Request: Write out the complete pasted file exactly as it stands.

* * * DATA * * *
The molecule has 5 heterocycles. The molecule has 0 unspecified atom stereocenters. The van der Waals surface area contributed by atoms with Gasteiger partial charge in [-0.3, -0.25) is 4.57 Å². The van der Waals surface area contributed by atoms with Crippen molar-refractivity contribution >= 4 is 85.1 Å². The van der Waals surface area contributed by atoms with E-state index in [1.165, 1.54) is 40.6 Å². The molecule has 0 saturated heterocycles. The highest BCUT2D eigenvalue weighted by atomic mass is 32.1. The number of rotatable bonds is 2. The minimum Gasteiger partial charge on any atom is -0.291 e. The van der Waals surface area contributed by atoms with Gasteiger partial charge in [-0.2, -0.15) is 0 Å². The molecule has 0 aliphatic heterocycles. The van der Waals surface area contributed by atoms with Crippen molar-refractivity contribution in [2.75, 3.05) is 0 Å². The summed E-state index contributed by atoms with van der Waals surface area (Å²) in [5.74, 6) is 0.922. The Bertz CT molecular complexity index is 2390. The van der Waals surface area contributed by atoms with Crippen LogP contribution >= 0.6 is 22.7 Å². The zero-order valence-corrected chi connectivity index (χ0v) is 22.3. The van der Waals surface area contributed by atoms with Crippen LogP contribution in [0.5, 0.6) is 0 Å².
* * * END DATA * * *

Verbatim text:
The molecule has 5 heterocycles. The molecule has 0 unspecified atom stereocenters. The van der Waals surface area contributed by atoms with Gasteiger partial charge in [-0.3, -0.25) is 4.57 Å². The van der Waals surface area contributed by atoms with Crippen molar-refractivity contribution >= 4 is 85.1 Å². The van der Waals surface area contributed by atoms with E-state index in [1.165, 1.54) is 40.6 Å². The molecule has 0 saturated heterocycles. The highest BCUT2D eigenvalue weighted by atomic mass is 32.1. The number of rotatable bonds is 2. The minimum Gasteiger partial charge on any atom is -0.291 e. The van der Waals surface area contributed by atoms with Gasteiger partial charge in [-0.2, -0.15) is 0 Å². The molecule has 0 aliphatic heterocycles. The van der Waals surface area contributed by atoms with Crippen molar-refractivity contribution in [2.75, 3.05) is 0 Å². The summed E-state index contributed by atoms with van der Waals surface area (Å²) in [5.74, 6) is 0.922. The Bertz CT molecular complexity index is 2390. The van der Waals surface area contributed by atoms with Crippen LogP contribution >= 0.6 is 22.7 Å². The zero-order valence-corrected chi connectivity index (χ0v) is 22.3. The van der Waals surface area contributed by atoms with Crippen LogP contribution in [0.5, 0.6) is 0 Å².